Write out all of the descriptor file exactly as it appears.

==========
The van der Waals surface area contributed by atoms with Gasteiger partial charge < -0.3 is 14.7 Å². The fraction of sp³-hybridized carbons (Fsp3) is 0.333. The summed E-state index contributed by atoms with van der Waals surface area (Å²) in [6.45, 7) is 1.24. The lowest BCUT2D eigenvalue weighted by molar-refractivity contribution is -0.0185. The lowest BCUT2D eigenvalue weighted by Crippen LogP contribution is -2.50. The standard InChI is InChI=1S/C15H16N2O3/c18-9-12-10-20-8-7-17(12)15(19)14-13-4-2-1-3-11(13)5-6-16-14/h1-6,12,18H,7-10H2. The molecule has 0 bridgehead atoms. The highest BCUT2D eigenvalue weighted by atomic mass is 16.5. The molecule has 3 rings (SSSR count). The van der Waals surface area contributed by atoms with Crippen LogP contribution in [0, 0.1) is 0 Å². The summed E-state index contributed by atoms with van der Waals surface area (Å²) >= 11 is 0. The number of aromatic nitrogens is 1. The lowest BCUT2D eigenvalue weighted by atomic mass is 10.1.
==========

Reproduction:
The van der Waals surface area contributed by atoms with Gasteiger partial charge < -0.3 is 14.7 Å². The fraction of sp³-hybridized carbons (Fsp3) is 0.333. The summed E-state index contributed by atoms with van der Waals surface area (Å²) in [6.45, 7) is 1.24. The lowest BCUT2D eigenvalue weighted by molar-refractivity contribution is -0.0185. The lowest BCUT2D eigenvalue weighted by Crippen LogP contribution is -2.50. The standard InChI is InChI=1S/C15H16N2O3/c18-9-12-10-20-8-7-17(12)15(19)14-13-4-2-1-3-11(13)5-6-16-14/h1-6,12,18H,7-10H2. The molecule has 0 bridgehead atoms. The highest BCUT2D eigenvalue weighted by atomic mass is 16.5. The molecule has 3 rings (SSSR count). The van der Waals surface area contributed by atoms with Crippen LogP contribution in [0, 0.1) is 0 Å². The summed E-state index contributed by atoms with van der Waals surface area (Å²) >= 11 is 0. The number of aromatic nitrogens is 1. The lowest BCUT2D eigenvalue weighted by atomic mass is 10.1.